Support the Legislative Council passing the Budget[8] 39+/-4%
Oppose the Legislative Council passing the Budget[8] 39+/-4%
Net support rate <1+/-8%
Mean value[8] 2.9+/-0.1
Government’s strategy in monetary arrangement: Satisfaction rate[8] 37% 32%[10] 32% 25%[10] 20+/-4% -4%
Government’s strategy in monetary arrangement: Dissatisfaction rate[8] 34% 32% 50%[10] 56% 60+/-4% +5%
Net satisfaction rate 3% 0% -18%[10] -31%[10] -40+/-7% -9%
Mean value[8] 2.9 2.9 2.6[10] 2.4[10] 2.2+/-0.1 -0.2[10]
Perceived the tax system in Hong Kong to be fair[9] 58% 58% 56% 59% 52+/-4% -7%[10]
Perceived the tax system in Hong Kong to be unfair[9] 28% 28% 32% 31% 35+/-4% +4%
Perceived the distribution of wealth in Hong Kong to be reasonable[9] 30% 20%[10] 26%[10] 23% 24+/-4% +1%
Perceived the distribution of wealth in Hong Kong to be unreasonable[9] 57% 68%[10] 67% 66% 67+/-4% +1%

[8]     Collapsed from a 5-point scale. The mean value is calculated by quantifying all individual responses into 1, 2, 3, 4, 5 marks according to their degree of positive level, where 1 is the lowest and 5 the highest, and then calculate the sample mean.

[9]     Collapsed from a 4-point scale.

[10]  The difference between the figure and the result from the previous survey has gone beyond the sampling error at 95% confidence level, meaning that the change is statistically significant prima facie. However, whether the difference is statistically significant is not the same as whether they are practically useful or meaningful, and different weighting methods could have been applied in different surveys.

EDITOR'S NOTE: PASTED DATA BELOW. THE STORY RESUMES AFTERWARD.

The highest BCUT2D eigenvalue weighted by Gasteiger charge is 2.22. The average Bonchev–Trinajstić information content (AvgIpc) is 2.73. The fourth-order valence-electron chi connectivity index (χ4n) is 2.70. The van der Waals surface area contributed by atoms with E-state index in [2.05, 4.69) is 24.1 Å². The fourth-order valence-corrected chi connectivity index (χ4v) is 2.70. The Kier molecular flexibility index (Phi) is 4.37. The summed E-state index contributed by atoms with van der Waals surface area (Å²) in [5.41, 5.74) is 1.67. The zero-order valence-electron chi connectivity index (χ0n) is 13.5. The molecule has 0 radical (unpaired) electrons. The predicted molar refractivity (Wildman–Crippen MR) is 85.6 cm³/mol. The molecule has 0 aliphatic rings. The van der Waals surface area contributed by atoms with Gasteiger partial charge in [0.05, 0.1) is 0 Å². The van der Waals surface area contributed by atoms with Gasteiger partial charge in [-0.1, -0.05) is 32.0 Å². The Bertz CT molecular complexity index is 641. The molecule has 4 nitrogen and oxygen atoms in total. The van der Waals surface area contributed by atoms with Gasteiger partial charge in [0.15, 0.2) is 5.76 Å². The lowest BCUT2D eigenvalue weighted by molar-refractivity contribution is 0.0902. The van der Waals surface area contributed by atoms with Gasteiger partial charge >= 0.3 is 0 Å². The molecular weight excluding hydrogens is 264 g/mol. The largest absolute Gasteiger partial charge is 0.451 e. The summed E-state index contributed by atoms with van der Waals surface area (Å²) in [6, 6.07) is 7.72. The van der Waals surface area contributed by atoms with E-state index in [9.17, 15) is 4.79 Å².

Latest results revealed that 39% each supported or opposed the Legislative Council passing the Budget. Meanwhile, 20% were satisfied with the government’s strategy in monetary arrangement, whereas 60% were dissatisfied, thus net satisfaction stands at negative 40 percentage points, registering a new record low since 2003. The mean value is 2.2, which is close to “quite dissatisfied” in general. With respect to Hong Kong’s tax system, 52% considered it fair, whilst 35% thought it was unfair. Last of all, 24% perceived the distribution of wealth in Hong Kong reasonable, as contrast to 67% who regarded it unreasonable.

Data Analysis

Our survey showed that people’s instant reaction to this year’s Budget on the day it was released can be considered positive, with a net satisfaction of positive 19 percentage points and a rating of 54.1 marks. After one to two days of media coverage, the reaction turns negative. The net satisfaction rate plunges by 41 percentage points to negative 22. Its satisfaction rating also plunges by 13.9 marks to 40.2, registering an all-time low since records began in 2008. This shows people’s response has significantly worsened after digesting some information and discussions on the Budget. Besides, 39% each supported or opposed the Legislative Council passing the Budge. Meanwhile, 20% were satisfied with the government’s strategy in monetary arrangement, whereas 60% were dissatisfied, thus net satisfaction stands at negative 40 percentage points, registering a new record low since 2003. With respect to Hong Kong’s tax system, 52% considered it fair, whilst 35% thought it was unfair. Last of all, 24% perceived the distribution of wealth in Hong Kong reasonable, as contrast to 67% who regarded it unreasonable.

Detailed Findings